I have recently learned "C" and wish to now
teach myself Visual C++. I have picked up the MS press book "Learn Visual C++ Now" and have the "Visual C++ Tutorials" that came when I purchased Std edition VC++. However, the first seems to primarily teach the IDE, rather than
C++, since only 2 chapters are devoted to the language. The latter seems somewhat terse. I don't want to spend a lot of time spinning my wheels, nor getting turned off because I'm using the wrong materials.
I also have Schildt's book "Teach yourself C++" which is generic, rather than specific to Visual C++. I would appreciate some guidance and direction as to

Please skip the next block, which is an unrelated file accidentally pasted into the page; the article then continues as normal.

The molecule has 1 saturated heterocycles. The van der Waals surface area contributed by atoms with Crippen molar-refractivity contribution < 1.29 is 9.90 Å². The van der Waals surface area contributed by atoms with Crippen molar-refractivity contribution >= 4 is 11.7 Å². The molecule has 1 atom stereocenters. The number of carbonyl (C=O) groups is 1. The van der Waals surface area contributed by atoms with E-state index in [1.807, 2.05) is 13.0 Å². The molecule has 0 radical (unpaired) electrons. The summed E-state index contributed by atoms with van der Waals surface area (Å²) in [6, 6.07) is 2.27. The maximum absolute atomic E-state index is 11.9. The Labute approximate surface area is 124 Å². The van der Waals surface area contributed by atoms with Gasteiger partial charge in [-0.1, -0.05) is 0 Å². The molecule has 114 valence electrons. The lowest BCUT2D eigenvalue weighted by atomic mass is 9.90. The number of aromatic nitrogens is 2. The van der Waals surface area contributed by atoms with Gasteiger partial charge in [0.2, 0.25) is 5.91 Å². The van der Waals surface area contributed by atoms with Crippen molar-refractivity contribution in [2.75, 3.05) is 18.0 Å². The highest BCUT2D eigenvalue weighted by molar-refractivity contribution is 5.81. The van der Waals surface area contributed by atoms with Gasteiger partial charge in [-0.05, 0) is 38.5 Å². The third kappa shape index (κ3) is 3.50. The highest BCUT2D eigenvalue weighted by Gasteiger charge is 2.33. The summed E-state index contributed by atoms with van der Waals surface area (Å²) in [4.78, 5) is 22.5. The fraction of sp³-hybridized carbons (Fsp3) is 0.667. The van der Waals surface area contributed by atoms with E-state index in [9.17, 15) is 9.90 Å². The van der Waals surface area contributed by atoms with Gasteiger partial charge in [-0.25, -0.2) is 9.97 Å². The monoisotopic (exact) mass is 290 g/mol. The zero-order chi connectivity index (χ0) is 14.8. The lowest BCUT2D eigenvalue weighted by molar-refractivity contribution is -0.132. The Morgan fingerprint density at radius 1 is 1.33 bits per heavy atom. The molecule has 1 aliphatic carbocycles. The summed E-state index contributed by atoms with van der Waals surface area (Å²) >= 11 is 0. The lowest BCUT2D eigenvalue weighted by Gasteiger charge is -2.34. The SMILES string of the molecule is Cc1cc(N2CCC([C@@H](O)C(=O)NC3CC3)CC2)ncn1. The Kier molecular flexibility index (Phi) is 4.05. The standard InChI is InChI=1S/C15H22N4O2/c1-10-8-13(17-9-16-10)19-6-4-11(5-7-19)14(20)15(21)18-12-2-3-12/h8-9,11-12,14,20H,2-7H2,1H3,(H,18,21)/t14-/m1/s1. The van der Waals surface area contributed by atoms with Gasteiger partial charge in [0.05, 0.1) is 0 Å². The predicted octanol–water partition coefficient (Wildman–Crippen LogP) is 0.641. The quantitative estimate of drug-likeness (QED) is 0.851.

how to proceed: Should I start with generic C++ (Schildt) and then only go to VC++ specific materials, or can I bypass the generic stuff, and go straight to the VC++-specific material? If the latter, any advice on which book I should
The question is compounded by the fact that if I start with a generic book (Schildt or whatever you recommend), I can't do practice examples unless I learn to use VC++.
Restating my question(s) to make it clearer, should I start with VC++ or generic? If VC++, is "Learn Visual C++ Now" worthwhile? If not, what book should I use instead?
If the answer is "generic", should I use the Schildt book or another? If another, which? I have seen recommendations for "Thinking in C++", "C++ Primer", "Beginning Visual C++" by Horton (I guess not generic). I used "New C Primer Plus" by Waite and liked it a LOT.
Thanks in advance.
PS: If possible, I need an answer ASAP as I need to get started.